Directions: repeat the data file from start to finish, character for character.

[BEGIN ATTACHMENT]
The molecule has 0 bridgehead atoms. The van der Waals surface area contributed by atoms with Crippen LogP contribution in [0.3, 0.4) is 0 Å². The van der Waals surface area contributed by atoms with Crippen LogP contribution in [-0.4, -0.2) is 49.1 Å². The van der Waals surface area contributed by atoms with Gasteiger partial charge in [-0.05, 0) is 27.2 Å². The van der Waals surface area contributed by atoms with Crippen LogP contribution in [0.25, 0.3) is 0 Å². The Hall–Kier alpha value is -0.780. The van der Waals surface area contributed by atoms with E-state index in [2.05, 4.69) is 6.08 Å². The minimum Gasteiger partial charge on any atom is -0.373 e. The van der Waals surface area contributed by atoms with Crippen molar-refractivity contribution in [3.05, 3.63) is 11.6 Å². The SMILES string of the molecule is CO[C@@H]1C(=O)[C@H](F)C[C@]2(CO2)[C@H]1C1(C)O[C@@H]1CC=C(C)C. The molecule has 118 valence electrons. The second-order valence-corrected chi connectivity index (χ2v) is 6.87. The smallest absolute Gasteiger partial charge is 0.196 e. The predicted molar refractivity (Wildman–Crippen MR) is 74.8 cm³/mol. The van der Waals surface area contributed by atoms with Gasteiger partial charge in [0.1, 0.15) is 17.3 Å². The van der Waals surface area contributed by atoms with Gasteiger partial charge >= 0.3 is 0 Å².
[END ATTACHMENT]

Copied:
The molecule has 0 bridgehead atoms. The van der Waals surface area contributed by atoms with Crippen LogP contribution in [0.3, 0.4) is 0 Å². The van der Waals surface area contributed by atoms with Crippen LogP contribution in [-0.4, -0.2) is 49.1 Å². The van der Waals surface area contributed by atoms with Gasteiger partial charge in [-0.05, 0) is 27.2 Å². The van der Waals surface area contributed by atoms with Crippen LogP contribution in [0.25, 0.3) is 0 Å². The Hall–Kier alpha value is -0.780. The van der Waals surface area contributed by atoms with E-state index in [2.05, 4.69) is 6.08 Å². The minimum Gasteiger partial charge on any atom is -0.373 e. The van der Waals surface area contributed by atoms with Crippen molar-refractivity contribution in [3.05, 3.63) is 11.6 Å². The SMILES string of the molecule is CO[C@@H]1C(=O)[C@H](F)C[C@]2(CO2)[C@H]1C1(C)O[C@@H]1CC=C(C)C. The molecule has 118 valence electrons. The second-order valence-corrected chi connectivity index (χ2v) is 6.87. The smallest absolute Gasteiger partial charge is 0.196 e. The predicted molar refractivity (Wildman–Crippen MR) is 74.8 cm³/mol. The van der Waals surface area contributed by atoms with Gasteiger partial charge in [0.1, 0.15) is 17.3 Å². The van der Waals surface area contributed by atoms with Gasteiger partial charge >= 0.3 is 0 Å².